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Turn “process” into “game.”

Most of us are driven by the competitive spirit, the desire or need to win.  It reinforces self-worth, provides closure at the end of a good effort, and energizes us during the effort to achieve.

Many of us as managers – and our employees as workers – are driven by process, actions required to achieve a result.  And many of these actions are repetitive to a fault, contributing to boredom and ultimately to restlessness and desire for something new, in or out of the company.

There is a solution.  Everyone loves a good game.  It provides a short competitive experience with a measurable outcome in which the players know who won and by how much.  And it challenges each player to play again with learned skills and an incentive to beat the past score.

[Email readers, continue here…]  So think of ways to make each process into a game, one in which there is a defined metric or measure of the winner at the end of a cycle short enough to permit teaching, celebration, challenge, and motivation for the next time played.  Create small but meaningful competitions between groups or individuals for which recognition or small rewards are published in advance.  Allow for wins to be accomplishments of the team, as much as the individual, so that competition is a team sport, not an individual play for power.  Create and publish metrics as goals and comparisons to past accomplishments.  And pause to celebrate each new first or top score.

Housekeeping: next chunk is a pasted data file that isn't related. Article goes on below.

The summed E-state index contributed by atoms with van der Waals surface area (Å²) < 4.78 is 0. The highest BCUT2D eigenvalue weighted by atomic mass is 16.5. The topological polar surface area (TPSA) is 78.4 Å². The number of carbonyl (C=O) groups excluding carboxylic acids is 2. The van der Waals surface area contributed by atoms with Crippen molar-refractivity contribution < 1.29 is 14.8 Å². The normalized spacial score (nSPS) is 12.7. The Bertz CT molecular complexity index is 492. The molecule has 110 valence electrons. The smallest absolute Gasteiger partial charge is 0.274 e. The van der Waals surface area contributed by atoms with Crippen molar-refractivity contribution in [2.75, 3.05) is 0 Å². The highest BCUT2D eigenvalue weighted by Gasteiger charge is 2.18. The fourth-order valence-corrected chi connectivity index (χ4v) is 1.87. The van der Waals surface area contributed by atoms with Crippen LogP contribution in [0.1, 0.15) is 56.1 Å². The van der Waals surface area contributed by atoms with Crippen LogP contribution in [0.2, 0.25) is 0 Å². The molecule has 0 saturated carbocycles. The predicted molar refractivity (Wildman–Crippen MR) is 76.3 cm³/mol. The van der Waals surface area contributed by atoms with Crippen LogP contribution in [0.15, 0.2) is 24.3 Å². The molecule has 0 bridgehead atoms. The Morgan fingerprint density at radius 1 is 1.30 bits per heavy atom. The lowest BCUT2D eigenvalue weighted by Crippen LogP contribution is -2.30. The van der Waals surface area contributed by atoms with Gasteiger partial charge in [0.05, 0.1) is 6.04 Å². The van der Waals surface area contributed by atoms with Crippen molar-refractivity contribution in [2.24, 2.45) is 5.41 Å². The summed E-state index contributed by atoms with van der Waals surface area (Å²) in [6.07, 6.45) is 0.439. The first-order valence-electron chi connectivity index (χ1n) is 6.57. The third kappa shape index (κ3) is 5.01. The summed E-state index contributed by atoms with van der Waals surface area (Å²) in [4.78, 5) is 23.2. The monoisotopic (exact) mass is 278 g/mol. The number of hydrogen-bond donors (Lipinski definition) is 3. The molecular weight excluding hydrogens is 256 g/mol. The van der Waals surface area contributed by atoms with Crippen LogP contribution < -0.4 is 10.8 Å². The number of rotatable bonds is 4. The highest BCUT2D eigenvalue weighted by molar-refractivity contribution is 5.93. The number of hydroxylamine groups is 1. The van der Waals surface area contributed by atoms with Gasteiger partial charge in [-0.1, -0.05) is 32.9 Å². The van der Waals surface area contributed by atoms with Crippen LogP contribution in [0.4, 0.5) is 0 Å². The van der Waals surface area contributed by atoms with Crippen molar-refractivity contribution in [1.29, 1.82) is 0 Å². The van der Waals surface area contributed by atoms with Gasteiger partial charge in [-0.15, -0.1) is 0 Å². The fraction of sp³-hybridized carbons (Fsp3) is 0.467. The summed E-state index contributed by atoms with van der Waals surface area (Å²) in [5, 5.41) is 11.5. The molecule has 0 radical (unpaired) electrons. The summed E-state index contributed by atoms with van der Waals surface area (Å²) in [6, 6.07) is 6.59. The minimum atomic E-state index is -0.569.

There are so many places where routine jobs can be made into a game.  Sales people know the rules and play to win, celebrating each small success along the way.  Why not empower each person or manager of each task in other areas to create similar challenges and metrics?  These cannot be viewed as corny or artificial ways for management to gain more output from a group without significant recognition or reward.  Or you will risk a backlash in which employees see the effort as merely a way to increase productivity in disguise, with no reward worth the effort.

Be a good coach, and be creative.  We all want to play to win and be recognized for our efforts.

  • Thanks for the post, Dave. Could not agree more that game structure is the most effective way to increase the probability of positive outcomes from a business process. Our definition of “game” is derived from improvisation. The metrics are important, and so are other elements that ensure the kinds of engaged behaviors that can make work fun and productive at the same time.

  • We thank you for a good message and solid wisdom to follow. I love your close…”Be a good coach, and be creative”. These are powerful words for us all. They can make the “game of work” playful and fun. It helps us all at MSI follow are final Guiding Principle…”We are about having fun”.


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